Last month on Learning Hacks, resident big thinker Rick Harris identified three things that the successful entrepreneur needs to learn in order to mentor others to become successful entrepreneurs. Rick points out that just as the best athletes don’t always become the best coaches, the best entrepreneurs are not always cut out to be mentors. And even among good mentors there is always room for improvement—particularly around how and when to give advice. Somehow the good mentors have the surgical ability to insert advice at just the right time, while others would have provided more help by keeping their mouths shut.
Rick’s post was in part triggered by a rant that I shared with him and then in a post of my own. Rick’s post (and mine) asked entrepreneurs to take a short survey describing what they looked for in an angel investor turned mentor. I hoped, that with Rick’s help, we could inject some data into the discussion around the importance of mentorship being championed by the likes of Brad Feld, Mark Suster and any of the multitude of accelerators/incubators/combinators out there.
Boy Scouts and Bat Shit?
Early returns from the survey seem to promise some provocative results. For example, what if the mentor wants to provide help and guidance in an area of little interest to the entrepreneur? Remember the old joke about the Boy Scout helping the old lady across the street…but it was the wrong street? Clearly this mentoring thing is more than just showing up.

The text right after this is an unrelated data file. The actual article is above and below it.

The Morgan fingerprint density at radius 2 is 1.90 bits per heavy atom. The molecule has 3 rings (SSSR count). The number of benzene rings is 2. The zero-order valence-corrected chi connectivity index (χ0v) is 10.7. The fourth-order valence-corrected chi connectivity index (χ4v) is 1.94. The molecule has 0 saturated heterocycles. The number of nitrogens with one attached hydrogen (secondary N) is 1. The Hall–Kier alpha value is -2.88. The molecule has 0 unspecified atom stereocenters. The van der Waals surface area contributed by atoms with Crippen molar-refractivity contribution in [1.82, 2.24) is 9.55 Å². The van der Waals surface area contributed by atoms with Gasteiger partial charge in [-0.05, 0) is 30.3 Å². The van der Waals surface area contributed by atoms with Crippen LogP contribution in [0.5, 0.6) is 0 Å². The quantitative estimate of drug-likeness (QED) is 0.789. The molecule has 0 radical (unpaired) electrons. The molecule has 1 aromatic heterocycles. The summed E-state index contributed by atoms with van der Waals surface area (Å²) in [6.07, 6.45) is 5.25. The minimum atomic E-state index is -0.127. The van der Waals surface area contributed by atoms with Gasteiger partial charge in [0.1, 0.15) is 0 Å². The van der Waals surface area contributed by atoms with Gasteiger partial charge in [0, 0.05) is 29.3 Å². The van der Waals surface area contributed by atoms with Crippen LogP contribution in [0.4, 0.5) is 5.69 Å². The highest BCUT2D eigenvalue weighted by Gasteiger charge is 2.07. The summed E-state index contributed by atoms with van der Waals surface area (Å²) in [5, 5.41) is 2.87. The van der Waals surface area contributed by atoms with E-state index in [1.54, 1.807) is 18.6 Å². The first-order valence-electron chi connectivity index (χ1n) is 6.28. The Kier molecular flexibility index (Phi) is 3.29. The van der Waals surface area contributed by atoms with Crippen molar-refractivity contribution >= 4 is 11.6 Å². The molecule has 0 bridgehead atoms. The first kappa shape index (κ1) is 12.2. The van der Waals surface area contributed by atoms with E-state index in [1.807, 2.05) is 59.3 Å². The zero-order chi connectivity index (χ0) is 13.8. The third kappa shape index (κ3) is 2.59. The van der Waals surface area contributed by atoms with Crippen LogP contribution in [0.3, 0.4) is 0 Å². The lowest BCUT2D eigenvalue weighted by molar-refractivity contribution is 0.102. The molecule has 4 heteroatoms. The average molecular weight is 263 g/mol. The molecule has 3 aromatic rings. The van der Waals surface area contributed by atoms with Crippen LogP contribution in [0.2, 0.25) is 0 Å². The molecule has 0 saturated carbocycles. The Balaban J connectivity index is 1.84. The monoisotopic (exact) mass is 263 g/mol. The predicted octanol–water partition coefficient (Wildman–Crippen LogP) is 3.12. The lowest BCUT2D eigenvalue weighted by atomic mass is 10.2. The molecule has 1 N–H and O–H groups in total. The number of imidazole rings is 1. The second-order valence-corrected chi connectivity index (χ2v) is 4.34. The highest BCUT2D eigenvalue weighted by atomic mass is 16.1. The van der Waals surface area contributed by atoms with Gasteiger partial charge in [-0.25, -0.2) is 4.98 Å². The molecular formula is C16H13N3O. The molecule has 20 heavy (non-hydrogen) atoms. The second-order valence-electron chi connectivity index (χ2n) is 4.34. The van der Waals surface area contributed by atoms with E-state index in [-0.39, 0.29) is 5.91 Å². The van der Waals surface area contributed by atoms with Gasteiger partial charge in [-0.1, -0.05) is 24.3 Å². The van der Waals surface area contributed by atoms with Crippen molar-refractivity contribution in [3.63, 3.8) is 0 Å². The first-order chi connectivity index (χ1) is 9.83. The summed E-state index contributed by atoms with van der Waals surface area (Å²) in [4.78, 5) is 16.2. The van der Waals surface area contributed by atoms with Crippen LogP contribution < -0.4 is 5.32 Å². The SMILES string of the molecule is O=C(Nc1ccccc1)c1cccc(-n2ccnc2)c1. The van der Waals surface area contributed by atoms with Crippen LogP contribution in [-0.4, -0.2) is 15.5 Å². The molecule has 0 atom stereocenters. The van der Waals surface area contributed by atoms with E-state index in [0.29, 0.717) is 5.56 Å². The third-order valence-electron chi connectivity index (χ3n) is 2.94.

Here are some highlights (in my words) of what Rick has shared with me so far:
1. Too many angel investors are like the proverbial Boy Scout dragging that poor old lady the wrong way across the street.
2. Given a choice, entrepreneurs will gravitate toward mentors who can guide them through the funding process, as opposed to mentors with deep domain knowledge of the business (money over brains).
3. Providing input is valued by some and drives others bat shit crazy (this is a technical term I am teaching to Rick).
Start-ups Add Your Voice
I am intrigued by the results so far and want to help Rick in his quest to define the MVM. Take a second to tell me what you think is the most important contribution that a mentor can make to an entrepreneur by clicking on the poll below. If you want to give Rick some more help, take Rick’s full 12 question survey It only takes 3 minutes and may save an entrepreneur a funding cycle of pain and suffering.
Thanks for adding your vote.